LePage calls bill to cancel Alexander contract unconstitutional

Gary Alexander (from left) and Eric Randolph of Rhode Island-based Alexander Group and Maine Department of Health and Human Services Commissioner Mary Mayhew in January.
Gary Alexander (from left) and Eric Randolph of Rhode Island-based Alexander Group and Maine Department of Health and Human Services Commissioner Mary Mayhew in January. Buy Photo
Posted March 26, 2014, at 1:28 p.m.
Last modified March 26, 2014, at 7:07 p.m.

AUGUSTA, Maine — Gov. Paul LePage says an effort by Democrats to nullify a state contract with controversial welfare consultant Gary Alexander violates the U.S. and Maine constitutions.

The Senate on Wednesday gave initial approval, 21-14, to a bill by Rep. Dick Farnsworth, D-Portland, to stop all future payments by the state to the Alexander Group, a Rhode Island-based consulting firm awarded a $925,000, no-bid contract for welfare consulting work in September. The House gave initial approval to the bill Tuesday.

Alexander has come under constant fire from Democrats and advocates for the poor since the contract with his company was made public in November.

On Tuesday, LePage spokeswoman Adrienne Bennett blasted the effort to cancel the contract, saying it violated provisions of both the Maine and U.S. constitutions.

It was the first time the administration had spoken publicly about the effort to kill the contract.

“This bill is nothing more than an unabashed attempt to punish the governor for uncovering the true cost of welfare,” Bennett said. “It is short-sighted, politically motivated and does nothing to help the people of Maine. Furthermore, this senseless attempt is yet another example of extreme overreach by the legislative branch. Mainers deserve elected officials who are working for their best interests, rather than using the majority of their time in Augusta to attack the governor simply because it’s an election year.”

The constitutional question revolves around clauses regarding the “impairment of contractual obligations” found in Article 1, Section 10 of the U.S. Constitution and its companion in Article 1, Section 11 of the Maine Constitution.

The “contract clause” has been interpreted by the Supreme Court to mean that state legislatures may not pass laws that retroactively interfere with the obligations set forth in state contracts. The court has held that such interference is only allowed when it is “reasonable and necessary.”

Rep. Drew Gattine, D-Westbrook, a member of the Health and Human Services Committee, said Wednesday that he views the Legislature’s action as an appropriate response to a consultant that has failed to live up to its end of a contract.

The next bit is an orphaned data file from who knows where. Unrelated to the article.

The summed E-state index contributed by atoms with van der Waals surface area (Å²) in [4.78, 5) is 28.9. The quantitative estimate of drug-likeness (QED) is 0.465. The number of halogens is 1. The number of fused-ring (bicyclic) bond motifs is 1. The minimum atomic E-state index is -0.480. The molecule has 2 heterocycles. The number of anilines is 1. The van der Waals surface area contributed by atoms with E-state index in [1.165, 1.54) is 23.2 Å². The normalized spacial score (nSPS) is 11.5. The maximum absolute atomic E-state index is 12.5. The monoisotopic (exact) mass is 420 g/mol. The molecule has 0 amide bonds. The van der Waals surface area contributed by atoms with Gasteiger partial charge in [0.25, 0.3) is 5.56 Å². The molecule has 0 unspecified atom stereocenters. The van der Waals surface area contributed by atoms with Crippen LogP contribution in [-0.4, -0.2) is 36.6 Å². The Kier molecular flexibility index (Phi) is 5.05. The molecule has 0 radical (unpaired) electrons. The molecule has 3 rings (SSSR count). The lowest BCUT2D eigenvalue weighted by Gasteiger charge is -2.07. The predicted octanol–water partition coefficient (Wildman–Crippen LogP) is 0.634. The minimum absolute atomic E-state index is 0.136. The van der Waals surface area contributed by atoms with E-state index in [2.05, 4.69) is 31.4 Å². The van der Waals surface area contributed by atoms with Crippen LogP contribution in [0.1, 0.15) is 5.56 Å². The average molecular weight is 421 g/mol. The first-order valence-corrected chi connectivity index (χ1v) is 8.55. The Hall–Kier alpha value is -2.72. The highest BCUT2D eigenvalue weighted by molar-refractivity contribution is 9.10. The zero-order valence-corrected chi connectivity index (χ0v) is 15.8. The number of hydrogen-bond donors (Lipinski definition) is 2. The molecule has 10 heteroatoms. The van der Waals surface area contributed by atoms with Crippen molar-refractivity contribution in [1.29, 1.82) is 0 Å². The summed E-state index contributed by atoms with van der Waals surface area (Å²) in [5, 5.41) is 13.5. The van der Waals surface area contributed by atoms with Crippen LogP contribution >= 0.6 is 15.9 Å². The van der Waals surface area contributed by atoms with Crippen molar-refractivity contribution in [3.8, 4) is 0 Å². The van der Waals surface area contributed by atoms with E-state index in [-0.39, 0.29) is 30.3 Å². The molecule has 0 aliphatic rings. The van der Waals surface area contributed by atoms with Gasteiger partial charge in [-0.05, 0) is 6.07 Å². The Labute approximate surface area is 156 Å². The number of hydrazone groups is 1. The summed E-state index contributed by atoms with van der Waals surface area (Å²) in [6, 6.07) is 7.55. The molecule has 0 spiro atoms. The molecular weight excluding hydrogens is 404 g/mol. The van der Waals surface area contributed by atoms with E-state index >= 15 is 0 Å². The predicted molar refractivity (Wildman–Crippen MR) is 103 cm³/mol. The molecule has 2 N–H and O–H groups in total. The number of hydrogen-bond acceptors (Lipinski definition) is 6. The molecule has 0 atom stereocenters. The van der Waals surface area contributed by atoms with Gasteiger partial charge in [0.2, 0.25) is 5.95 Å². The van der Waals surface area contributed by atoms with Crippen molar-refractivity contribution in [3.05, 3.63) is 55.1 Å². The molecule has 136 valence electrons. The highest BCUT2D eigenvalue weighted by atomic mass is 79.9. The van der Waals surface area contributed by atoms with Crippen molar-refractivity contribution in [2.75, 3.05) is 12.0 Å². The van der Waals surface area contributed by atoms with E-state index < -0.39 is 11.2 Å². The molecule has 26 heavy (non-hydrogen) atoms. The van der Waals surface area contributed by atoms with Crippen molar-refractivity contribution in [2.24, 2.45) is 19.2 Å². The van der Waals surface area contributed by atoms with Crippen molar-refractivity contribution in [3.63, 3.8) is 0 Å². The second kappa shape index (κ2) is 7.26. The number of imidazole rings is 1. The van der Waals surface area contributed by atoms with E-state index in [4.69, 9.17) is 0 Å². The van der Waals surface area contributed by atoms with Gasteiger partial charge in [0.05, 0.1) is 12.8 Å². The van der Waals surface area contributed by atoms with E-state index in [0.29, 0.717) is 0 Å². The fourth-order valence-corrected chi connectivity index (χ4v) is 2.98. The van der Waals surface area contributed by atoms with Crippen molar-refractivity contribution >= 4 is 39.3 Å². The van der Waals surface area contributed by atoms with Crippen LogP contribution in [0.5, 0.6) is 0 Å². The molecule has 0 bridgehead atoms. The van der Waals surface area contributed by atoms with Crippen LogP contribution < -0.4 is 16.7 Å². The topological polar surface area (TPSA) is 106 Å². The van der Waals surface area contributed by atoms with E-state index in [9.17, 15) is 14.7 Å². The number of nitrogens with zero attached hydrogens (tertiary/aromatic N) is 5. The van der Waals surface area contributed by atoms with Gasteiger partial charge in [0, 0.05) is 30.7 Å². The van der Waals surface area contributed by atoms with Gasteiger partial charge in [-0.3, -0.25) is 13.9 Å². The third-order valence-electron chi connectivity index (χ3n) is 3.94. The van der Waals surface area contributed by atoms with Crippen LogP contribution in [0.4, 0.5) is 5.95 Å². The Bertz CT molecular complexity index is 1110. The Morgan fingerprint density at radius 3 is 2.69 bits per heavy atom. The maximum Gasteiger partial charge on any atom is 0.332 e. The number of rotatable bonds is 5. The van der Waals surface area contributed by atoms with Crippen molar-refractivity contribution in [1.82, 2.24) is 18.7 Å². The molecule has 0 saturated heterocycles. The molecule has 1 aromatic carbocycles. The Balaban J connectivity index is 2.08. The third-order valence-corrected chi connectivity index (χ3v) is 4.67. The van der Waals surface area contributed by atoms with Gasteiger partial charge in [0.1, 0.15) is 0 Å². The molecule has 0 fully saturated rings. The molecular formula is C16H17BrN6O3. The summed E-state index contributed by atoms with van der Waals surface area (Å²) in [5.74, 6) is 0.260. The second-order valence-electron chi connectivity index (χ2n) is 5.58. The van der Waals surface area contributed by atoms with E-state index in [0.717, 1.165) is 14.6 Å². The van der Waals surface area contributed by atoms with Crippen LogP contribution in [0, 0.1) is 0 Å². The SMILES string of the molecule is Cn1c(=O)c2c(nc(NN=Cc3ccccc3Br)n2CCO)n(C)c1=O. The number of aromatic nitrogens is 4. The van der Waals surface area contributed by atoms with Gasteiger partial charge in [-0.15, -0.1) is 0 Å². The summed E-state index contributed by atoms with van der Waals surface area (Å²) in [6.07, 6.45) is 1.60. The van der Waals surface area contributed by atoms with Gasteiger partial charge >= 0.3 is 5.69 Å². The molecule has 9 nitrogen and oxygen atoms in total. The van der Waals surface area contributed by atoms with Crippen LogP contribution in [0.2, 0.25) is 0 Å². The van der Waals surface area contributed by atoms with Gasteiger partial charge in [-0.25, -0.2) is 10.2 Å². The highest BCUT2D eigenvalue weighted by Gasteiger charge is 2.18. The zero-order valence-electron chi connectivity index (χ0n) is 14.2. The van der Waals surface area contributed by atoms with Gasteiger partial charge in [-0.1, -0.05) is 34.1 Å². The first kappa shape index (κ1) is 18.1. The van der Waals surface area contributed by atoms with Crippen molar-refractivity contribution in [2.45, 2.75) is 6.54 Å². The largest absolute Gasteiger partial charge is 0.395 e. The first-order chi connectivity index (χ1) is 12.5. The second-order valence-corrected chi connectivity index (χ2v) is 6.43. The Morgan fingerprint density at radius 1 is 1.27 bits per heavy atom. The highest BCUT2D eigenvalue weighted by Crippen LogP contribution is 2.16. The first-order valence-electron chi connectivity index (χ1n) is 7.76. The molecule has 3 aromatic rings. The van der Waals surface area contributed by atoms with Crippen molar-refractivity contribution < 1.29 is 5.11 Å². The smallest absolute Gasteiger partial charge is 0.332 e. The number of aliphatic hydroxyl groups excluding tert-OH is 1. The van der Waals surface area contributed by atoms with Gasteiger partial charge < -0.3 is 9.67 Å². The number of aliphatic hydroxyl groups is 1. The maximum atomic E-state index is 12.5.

“I think [the Alexander Group] is in breach of contract anyway,” Gattine said. “The work has not been on time. The quality has been bad. … The Legislature, as guardians of the purse strings, is well within its rights to pass this law.”

Regardless of constitutional questions, the contract between the state and the Alexander Group appears to include a clause that may give the Legislature a means to withhold funds.

The “non-appropriation” clause of the contract states that “if funds are deappropriated” — as Farnsworth’s bill would do — “or if the state does not receive legal authority to expend funds from the Maine State Legislature or Maine courts, then the state is not obligated to make payment under this agreement.”

Alexander has been besieged for missing deadlines and had his objectivity questioned after releasing a study that said expanding Medicaid in Maine, known as MaineCare, would cost the state more than $800 million over 10 years — findings far out of line with most other analyses.

An AARP analysis said the report contained a half billion-dollar mathematical error, and many others raised questions about Alexander’s other prediction that Maine’s poverty rate would skyrocket if the publicly funded insurance plan expanded enrollment.

The contract also requires Alexander to meet several other deadlines for additional reports on Maine’s welfare system. Those deadlines so far have been missed, but DHHS officials say extensions have been granted. Payments to Alexander continue to be made.

LePage and legislative Republicans have stood by Alexander, saying his consulting firm deserved the no-bid contract because Alexander — a former public welfare chief in Rhode Island and Pennsylvania — is “uniquely qualified” to help the state obtain a global Medicaid waiver, which would give Maine near-total flexibility in administering its Medicaid program.

Alexander obtained such a waiver in Rhode Island, the only state so far to do so.

Questions about the legality of the contract-killing bill may turn out to be academic: Neither the House nor Senate have approved the bill with numbers big enough to sustain a near-certain veto by LePage. But that reality has done little to stem the march by legislative Democrats to see the contract nullified.

“This contract with the Alexander Group was a mistake from the start, and continuing to fund it only compounds the error,” Sen. Margaret Craven, D-Lewiston, said during a floor speech Wednesday. “If we continue paying for this contract, we’ll be throwing good money after bad.”

Follow Mario Moretto on Twitter at @riocarmine.

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